Greetings from beautiful Southern Missouri where Ol’ Man Winter has decided to finally make his grand appearance. This year, Mr. Winter chose to use a “fashionably late” approach, but it seemed to get everyone’s attention as we are now at the end of November and that bitter chill has finally made its way into those breezy gusts of winter wind. Only a few younger members of our society are stepping outside the house while wearing shorts or missing a jacket.
This year, that wind seems to carry an extra bite as I’ve so quickly begun to shed that extra layer of defense that I have been carrying for so many years. It’s such an amazing feeling to know my body has changed so much since Septemeber that it is now having to learn how to handle familiar situations in new ways. It’s mind-boggling how quickly our bodies can begin to heal when we stop inflicting damage upon them and focus on living healthy lives. So, as I snuggle up in my winter sweater and hide from the bitter chill by staying inside with my beautiful Christmas decorations this evening, I’d like to talk about an epiphany I had this Thanksgiving: you can’t make anyone want or desire change. Period.
Over the past two and a half months, I have been documenting my story with the hopes of showing others in my situation that it doesn’t take a miracle to change one’s life. Far too many times, I have been sitting on the couch watching the story of someone that lost huge amounts of weight, felt momentary inspiration, and picked up my next slice of pizza and washed it down with a smooth Bud Light. They put forth so much fanfare and jubilation that it’s inspiring to see someone that has worked so hard being rewarded with the positive attention and gifts. But why didn’t that inspiration lead to change?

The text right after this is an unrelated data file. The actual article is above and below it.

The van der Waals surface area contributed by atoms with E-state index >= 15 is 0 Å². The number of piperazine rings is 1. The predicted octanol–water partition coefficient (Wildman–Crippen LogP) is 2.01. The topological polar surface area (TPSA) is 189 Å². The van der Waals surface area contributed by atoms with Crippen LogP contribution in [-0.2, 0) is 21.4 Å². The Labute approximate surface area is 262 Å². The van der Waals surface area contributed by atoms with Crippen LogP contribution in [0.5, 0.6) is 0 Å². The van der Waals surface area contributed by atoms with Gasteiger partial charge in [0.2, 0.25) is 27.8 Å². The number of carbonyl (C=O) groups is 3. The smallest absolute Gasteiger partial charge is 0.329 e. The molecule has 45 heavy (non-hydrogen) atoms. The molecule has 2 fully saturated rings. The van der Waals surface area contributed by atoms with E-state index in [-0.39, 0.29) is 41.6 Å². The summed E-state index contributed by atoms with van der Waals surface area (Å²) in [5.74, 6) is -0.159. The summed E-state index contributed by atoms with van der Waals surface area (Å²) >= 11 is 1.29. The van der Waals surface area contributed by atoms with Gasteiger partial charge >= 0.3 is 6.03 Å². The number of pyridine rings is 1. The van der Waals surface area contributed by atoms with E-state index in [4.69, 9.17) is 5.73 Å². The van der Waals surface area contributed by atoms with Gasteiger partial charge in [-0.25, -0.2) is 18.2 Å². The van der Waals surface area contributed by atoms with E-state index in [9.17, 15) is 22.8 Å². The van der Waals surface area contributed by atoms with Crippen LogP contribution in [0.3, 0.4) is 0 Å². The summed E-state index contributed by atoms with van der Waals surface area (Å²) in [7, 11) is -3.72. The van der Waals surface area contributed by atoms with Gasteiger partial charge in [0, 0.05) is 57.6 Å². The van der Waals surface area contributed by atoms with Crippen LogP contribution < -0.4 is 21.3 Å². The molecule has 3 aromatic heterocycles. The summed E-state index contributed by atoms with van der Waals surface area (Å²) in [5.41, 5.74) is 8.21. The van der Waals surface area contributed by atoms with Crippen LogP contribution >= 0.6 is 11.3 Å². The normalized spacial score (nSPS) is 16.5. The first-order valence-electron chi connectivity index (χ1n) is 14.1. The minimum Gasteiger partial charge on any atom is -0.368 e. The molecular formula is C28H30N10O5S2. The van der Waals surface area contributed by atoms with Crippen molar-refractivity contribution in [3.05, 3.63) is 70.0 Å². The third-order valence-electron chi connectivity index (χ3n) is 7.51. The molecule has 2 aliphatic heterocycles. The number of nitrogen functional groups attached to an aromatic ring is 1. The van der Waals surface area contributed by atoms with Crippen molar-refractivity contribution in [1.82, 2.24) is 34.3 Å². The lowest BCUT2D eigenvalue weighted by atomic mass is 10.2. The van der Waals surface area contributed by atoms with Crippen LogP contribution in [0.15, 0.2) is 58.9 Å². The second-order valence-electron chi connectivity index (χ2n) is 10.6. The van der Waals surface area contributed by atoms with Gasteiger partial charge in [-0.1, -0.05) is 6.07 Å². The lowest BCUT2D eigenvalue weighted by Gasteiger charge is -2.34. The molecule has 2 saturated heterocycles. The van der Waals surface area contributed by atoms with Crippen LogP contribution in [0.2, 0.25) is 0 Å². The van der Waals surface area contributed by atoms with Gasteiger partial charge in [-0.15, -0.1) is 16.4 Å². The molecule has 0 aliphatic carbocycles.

Seeing a moving story and the possibility of achieving a goal I’ve always had, but never really pursued, was inspiring. For me, though, I couldn’t feel more than a few moments of inspiration because I felt like that person had miraculously found a way to do something I COULD NEVER DO! My goal with documenting my journey was so that people could see that no miracle takes away 250 pounds… making better choices does.
So many people have visited with me and asked me questions about what I am doing. Throughout the entirety of my journey, though, those that are looking for change are inevitably DISAPPOINTED when I offer that I have gotten rid of processed foods, eat more vegetables, and track my macros. It’s like they are secretly hoping I’ve found some new, cheap wonder-drug that will help them lose the weight without actually trying or working to reach their goal. The disappointment leads to different choices: criticize my strategy, compliment and offer suggestions for improvement on my strategy, simply admit the disappointment, offer reasons why they couldn’t duplicate my behaviors, minimize their choices by focusing on one or two healthy choices that they make… Get the picture?
People HATE change and do everything they can to remain in a place that they feel comfortable with their current situations. No matter how obviously negative the situation or how devastating the doctor’s warning was, people actively resist making any choice that is uncomfortable. Denial is a blanket that makes us feel comfortable and gives us a false sense of belief that we really aren’t “that bad” and helps us to silence that small voice inside that is screaming for something different.
So, isn’t my goal for this blog a pointless one? Considering the above information, I have to admit that it could definitely appear that way. However, what if someone has already decided to change and find me while they are actively pursuing or preparing for change? Could I inspire them or offer those people tips for success? That’s a big HELL yes.
With that knowledge, I’ll continue my approach with a slightly improved vision for this blog and the goals I have for writing it. I can be an inspiration, but I can’t force or create the desire for change. That’s a personal process for everyone… just like it was for me.
For now, though, it’s back to taking my life back…
- September 11, 2016: 450+pounds
- Today: 397.2 pounds
- Total loss: 52.8 pounds (19.7% of my total excess body weight)
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